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Opinion\From the Readers

Home away from home in China

By Eddie Turkson | | Updated: 2017-10-11 10:35

Home away from home in China

I’ve lived in China for close to 10 years and I get asked quite often by family and friends — mostly skeptics — why I have been here for such a long time. I tell them there are a plethora of reasons why I choose to stay in China, one of the world’s oldest civilizations. It wasn’t love at first sight, but over time that love has blossomed into something beautiful. I can now confidently say China is my second home.

I tell them I fell in love with the land, the people, the culture, the achievements, the blunders, and everything else that makes the country unique.

The language, one of the most distinctive in the world, is often perceived to be the most difficult. Oh yes, it was difficult at the start. I remember calling my mom to tell her I quit language school. It was tough, so I had to devise a way to improve my proficiency. I took the approach most recommend — mingling with the people and using some basic strategies captured in a five-point post (5 Easy tricks to learning Chinese) on China Daily Website. It’s a sure-fire method; I sailed through and can now boldly get around without resorting to pocket translators and dictionaries.

I’m lucky to say I have travelled to a host of provinces, hiked across hills and valleys, been on acres of farmland, and even seen breathtaking views from side windows on high-speed trains that leave one wondering at the size and magnitude of China. It is a huge country with magnificent landscapes. I was once with a group of locals and foreigners tracing the route of the historical Long March in Ruijin county, a small farming community in East China's Jiangxi province. It was there I got an up-close look at the zeal and resilience of the Chinese nation.

As far as the culture and history, it would be redundant to count the number of times I’ve celebrated the festivals on the Chinese Lunar calendar- Spring, Lantern, Dragon Boat, Mid-Autumn, Tomb Sweeping and others I can’t keep tabs on. I’ve grown to understand many aspects of Chinese society, all of which combine into the 5,000-year history known to man today.

Achievements old and new — from the compass, paper making and gunpowder to breakthroughs in high speed trains and the world’s fastest super computer — and a host of other modern achievements I have observed during my stay in China. One wonders, what’s next?

Food scandals, corruption — the fall of “flies and tigers” — air pollution and development at the peril of the masses, are all blunders I have seen. But I have also witnessed firsthand measures being taken to ameliorate the situation. Innovative ideas such as car-pooling, car-sharing, car-hailing, bicycle-sharing, new and clean energy technologies and the relocation of heavy polluting industries in densely populated areas have been adopted on an unprecedented scale in China.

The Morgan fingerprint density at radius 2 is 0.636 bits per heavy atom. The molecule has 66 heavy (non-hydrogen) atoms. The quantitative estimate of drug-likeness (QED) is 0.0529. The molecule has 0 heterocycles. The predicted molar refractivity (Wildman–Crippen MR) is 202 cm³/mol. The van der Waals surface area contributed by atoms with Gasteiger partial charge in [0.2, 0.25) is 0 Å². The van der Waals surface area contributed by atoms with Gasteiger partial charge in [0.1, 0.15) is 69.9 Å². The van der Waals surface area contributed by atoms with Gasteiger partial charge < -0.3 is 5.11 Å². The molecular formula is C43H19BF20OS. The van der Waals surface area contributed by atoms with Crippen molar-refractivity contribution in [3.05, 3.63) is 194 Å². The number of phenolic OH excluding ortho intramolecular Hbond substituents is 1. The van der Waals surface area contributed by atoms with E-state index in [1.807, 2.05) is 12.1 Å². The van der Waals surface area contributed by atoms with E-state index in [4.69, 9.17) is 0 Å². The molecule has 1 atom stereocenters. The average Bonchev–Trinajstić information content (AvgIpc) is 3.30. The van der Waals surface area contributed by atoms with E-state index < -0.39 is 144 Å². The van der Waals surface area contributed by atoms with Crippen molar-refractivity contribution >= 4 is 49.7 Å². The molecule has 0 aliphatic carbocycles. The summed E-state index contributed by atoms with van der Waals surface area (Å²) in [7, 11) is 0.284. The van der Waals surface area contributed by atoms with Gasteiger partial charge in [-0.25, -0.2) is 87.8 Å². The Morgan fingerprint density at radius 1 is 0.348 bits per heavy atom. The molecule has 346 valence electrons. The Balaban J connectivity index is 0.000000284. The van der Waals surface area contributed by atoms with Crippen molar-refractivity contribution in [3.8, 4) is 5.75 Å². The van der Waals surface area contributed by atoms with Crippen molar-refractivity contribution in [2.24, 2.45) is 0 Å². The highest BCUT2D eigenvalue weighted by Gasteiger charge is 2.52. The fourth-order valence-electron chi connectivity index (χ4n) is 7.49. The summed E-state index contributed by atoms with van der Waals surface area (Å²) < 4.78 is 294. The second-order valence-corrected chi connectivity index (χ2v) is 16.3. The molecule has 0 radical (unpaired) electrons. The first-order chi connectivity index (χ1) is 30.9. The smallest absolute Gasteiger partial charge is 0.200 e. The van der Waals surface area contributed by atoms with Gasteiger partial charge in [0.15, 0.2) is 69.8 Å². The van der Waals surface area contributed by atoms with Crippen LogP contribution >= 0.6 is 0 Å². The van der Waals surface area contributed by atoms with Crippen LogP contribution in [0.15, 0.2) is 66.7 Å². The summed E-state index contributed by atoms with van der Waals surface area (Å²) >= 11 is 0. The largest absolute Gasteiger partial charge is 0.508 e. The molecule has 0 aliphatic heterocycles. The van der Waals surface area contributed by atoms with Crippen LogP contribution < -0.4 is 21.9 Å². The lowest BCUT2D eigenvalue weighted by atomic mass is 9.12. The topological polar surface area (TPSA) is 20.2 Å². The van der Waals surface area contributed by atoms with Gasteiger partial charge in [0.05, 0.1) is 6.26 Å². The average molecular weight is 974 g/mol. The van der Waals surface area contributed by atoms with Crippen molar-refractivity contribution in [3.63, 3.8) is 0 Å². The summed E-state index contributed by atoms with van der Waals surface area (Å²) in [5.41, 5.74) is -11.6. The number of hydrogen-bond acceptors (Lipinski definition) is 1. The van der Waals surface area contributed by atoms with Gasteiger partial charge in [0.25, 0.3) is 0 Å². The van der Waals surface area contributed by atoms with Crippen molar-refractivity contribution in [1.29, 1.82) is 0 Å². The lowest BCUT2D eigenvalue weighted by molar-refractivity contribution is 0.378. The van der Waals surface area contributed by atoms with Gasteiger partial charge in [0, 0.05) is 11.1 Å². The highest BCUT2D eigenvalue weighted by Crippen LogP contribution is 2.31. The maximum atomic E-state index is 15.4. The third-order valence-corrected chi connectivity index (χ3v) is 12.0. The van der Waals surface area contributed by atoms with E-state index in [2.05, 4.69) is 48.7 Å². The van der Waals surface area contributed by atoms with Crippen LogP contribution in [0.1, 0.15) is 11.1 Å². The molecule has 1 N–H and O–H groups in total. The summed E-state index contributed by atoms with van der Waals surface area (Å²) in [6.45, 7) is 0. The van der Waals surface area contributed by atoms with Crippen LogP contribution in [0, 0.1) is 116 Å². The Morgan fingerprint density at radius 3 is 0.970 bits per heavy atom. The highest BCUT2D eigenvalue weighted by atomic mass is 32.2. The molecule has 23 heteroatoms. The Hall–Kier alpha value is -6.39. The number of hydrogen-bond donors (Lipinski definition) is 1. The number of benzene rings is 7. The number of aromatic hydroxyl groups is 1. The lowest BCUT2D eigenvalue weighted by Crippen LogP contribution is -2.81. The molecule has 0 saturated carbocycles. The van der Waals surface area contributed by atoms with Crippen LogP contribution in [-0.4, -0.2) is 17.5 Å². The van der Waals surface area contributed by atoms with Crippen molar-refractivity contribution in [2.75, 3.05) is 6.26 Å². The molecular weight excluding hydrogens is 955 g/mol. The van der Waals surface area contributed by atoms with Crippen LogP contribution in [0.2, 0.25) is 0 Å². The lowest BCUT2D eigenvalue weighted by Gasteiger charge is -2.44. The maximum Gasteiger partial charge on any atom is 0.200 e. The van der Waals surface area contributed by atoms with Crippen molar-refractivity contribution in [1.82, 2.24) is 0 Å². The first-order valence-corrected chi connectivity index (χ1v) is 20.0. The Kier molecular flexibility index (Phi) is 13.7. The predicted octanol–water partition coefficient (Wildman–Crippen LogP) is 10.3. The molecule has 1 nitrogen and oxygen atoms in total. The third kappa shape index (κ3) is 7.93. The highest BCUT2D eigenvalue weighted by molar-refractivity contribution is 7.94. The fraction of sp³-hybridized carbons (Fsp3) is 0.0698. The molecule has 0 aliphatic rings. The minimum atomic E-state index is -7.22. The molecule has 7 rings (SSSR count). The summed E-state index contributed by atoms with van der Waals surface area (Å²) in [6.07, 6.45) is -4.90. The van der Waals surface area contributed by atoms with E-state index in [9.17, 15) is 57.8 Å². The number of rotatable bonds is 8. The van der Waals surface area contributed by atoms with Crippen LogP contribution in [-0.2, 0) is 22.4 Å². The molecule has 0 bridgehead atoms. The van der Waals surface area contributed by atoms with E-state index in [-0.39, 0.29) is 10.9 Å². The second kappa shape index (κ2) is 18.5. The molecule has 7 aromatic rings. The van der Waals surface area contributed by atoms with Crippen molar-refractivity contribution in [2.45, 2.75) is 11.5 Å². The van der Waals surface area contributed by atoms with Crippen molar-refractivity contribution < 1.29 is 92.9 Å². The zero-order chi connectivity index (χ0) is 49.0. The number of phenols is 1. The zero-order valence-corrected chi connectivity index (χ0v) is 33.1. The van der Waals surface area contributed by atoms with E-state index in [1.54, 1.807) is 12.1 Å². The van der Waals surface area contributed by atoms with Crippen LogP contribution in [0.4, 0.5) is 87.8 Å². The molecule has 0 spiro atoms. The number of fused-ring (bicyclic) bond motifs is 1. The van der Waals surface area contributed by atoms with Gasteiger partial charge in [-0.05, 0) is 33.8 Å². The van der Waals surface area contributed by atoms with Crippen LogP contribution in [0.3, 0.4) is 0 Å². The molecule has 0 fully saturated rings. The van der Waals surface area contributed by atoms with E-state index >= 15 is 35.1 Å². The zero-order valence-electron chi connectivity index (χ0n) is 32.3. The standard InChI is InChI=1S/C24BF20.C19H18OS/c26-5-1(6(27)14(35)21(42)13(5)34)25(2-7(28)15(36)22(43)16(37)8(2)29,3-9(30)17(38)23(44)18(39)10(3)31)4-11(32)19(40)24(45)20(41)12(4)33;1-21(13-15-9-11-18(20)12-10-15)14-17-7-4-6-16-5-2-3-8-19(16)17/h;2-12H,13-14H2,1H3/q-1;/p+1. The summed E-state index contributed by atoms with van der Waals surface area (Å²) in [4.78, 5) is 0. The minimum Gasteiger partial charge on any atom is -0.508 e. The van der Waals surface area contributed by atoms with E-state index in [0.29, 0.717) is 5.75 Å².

Getting involved with my immediate community is something I do everywhere I stay; I’m currently a member of a football club in Qianjiang city in Central China’s Hubei province. We often engage other teams in competition, and our opponents delight in the idea of playing against a foreigner. Hilarious to say, my teammates and our opponents take a ‘smoke break’ during halftime instead cooling down with some water.

If there’s one thing I’m really dissatisfied about here in China, it is the smoking culture and the blatant disrespect for non-smokers. Personally I have nothing against people who smoke. If one chooses to smoke despite all the calls and awareness against the habit, that is their choice and I respect that. But the disregard and lack of concern for the privacy of non-smokers in China is appalling. Punitive measures put in place to address this problem aren’t yielding the expected result, as the law seems to be on a respite after the initial uproar. I try as much as possible to avoid second-hand-smoke. Following the example of Baidu, I think all corporate offices should make their workplaces 100 percent smoke-free.

The journey so far has been smooth despite the annual visa renewal. It has become something of a ritual. Who knows, hopefully the law will someday take a turn from the yearly working visa to a period of two or more years. Till then I remain, on the balance, resolute in my support for China.

Home away from home in China


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